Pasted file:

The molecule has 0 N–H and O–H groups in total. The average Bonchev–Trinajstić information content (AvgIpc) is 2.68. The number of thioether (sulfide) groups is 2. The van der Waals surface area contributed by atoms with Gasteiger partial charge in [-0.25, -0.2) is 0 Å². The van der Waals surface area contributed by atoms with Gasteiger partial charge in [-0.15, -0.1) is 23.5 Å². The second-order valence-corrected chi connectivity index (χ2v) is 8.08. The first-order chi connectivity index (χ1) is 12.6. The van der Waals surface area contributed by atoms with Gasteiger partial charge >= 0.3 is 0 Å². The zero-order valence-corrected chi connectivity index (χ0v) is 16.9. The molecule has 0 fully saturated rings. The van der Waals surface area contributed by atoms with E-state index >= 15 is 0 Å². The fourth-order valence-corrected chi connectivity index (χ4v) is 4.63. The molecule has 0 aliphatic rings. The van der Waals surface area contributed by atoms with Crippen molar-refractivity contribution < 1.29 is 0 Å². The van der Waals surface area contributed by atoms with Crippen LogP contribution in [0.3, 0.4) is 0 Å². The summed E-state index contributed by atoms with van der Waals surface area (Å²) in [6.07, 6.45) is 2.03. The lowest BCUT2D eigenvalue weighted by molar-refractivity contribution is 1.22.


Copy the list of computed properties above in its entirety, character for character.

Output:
The molecule has 0 N–H and O–H groups in total. The average Bonchev–Trinajstić information content (AvgIpc) is 2.68. The number of thioether (sulfide) groups is 2. The van der Waals surface area contributed by atoms with Gasteiger partial charge in [-0.25, -0.2) is 0 Å². The van der Waals surface area contributed by atoms with Gasteiger partial charge in [-0.15, -0.1) is 23.5 Å². The second-order valence-corrected chi connectivity index (χ2v) is 8.08. The first-order chi connectivity index (χ1) is 12.6. The van der Waals surface area contributed by atoms with Gasteiger partial charge >= 0.3 is 0 Å². The zero-order valence-corrected chi connectivity index (χ0v) is 16.9. The molecule has 0 fully saturated rings. The van der Waals surface area contributed by atoms with E-state index >= 15 is 0 Å². The fourth-order valence-corrected chi connectivity index (χ4v) is 4.63. The molecule has 0 aliphatic rings. The van der Waals surface area contributed by atoms with Crippen molar-refractivity contribution < 1.29 is 0 Å². The van der Waals surface area contributed by atoms with Crippen LogP contribution in [0.3, 0.4) is 0 Å². The summed E-state index contributed by atoms with van der Waals surface area (Å²) in [6.07, 6.45) is 2.03. The lowest BCUT2D eigenvalue weighted by molar-refractivity contribution is 1.22.